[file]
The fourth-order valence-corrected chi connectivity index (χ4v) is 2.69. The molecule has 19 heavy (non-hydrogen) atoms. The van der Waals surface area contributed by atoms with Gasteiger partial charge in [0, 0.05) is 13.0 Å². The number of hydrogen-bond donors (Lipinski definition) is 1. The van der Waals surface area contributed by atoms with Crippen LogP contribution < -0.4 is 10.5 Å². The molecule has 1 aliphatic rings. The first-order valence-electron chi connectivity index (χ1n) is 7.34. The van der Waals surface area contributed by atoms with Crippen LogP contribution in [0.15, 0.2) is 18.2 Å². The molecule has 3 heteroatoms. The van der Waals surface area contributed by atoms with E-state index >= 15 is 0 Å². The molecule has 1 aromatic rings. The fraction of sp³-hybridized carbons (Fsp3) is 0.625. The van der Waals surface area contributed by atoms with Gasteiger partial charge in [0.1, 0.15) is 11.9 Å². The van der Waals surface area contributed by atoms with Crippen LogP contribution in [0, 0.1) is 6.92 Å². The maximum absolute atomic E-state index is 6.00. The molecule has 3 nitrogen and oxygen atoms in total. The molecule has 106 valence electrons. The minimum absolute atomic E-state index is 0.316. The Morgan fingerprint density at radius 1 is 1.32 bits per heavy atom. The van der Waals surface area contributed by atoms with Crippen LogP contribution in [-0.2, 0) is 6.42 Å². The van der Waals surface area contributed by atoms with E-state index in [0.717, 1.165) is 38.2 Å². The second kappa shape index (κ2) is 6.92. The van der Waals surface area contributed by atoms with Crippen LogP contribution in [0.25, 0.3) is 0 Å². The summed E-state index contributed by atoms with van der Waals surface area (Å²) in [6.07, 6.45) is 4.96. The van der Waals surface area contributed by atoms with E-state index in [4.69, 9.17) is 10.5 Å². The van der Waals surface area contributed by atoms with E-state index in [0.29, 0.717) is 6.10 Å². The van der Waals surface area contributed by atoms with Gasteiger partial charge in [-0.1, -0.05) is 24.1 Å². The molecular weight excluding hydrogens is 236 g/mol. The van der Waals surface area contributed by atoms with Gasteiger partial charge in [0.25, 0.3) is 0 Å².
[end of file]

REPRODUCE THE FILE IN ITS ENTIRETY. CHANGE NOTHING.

The fourth-order valence-corrected chi connectivity index (χ4v) is 2.69. The molecule has 19 heavy (non-hydrogen) atoms. The van der Waals surface area contributed by atoms with Gasteiger partial charge in [0, 0.05) is 13.0 Å². The number of hydrogen-bond donors (Lipinski definition) is 1. The van der Waals surface area contributed by atoms with Crippen LogP contribution < -0.4 is 10.5 Å². The molecule has 1 aliphatic rings. The first-order valence-electron chi connectivity index (χ1n) is 7.34. The van der Waals surface area contributed by atoms with Crippen LogP contribution in [0.15, 0.2) is 18.2 Å². The molecule has 3 heteroatoms. The van der Waals surface area contributed by atoms with E-state index >= 15 is 0 Å². The molecule has 1 aromatic rings. The fraction of sp³-hybridized carbons (Fsp3) is 0.625. The van der Waals surface area contributed by atoms with Gasteiger partial charge in [0.1, 0.15) is 11.9 Å². The van der Waals surface area contributed by atoms with Crippen LogP contribution in [0, 0.1) is 6.92 Å². The maximum absolute atomic E-state index is 6.00. The molecule has 3 nitrogen and oxygen atoms in total. The molecule has 106 valence electrons. The minimum absolute atomic E-state index is 0.316. The Morgan fingerprint density at radius 1 is 1.32 bits per heavy atom. The van der Waals surface area contributed by atoms with Crippen LogP contribution in [-0.2, 0) is 6.42 Å². The van der Waals surface area contributed by atoms with E-state index in [0.717, 1.165) is 38.2 Å². The second kappa shape index (κ2) is 6.92. The van der Waals surface area contributed by atoms with Crippen LogP contribution in [0.25, 0.3) is 0 Å². The summed E-state index contributed by atoms with van der Waals surface area (Å²) in [6.07, 6.45) is 4.96. The van der Waals surface area contributed by atoms with E-state index in [4.69, 9.17) is 10.5 Å². The van der Waals surface area contributed by atoms with E-state index in [0.29, 0.717) is 6.10 Å². The van der Waals surface area contributed by atoms with Gasteiger partial charge in [-0.1, -0.05) is 24.1 Å². The molecular weight excluding hydrogens is 236 g/mol. The van der Waals surface area contributed by atoms with Gasteiger partial charge in [0.25, 0.3) is 0 Å².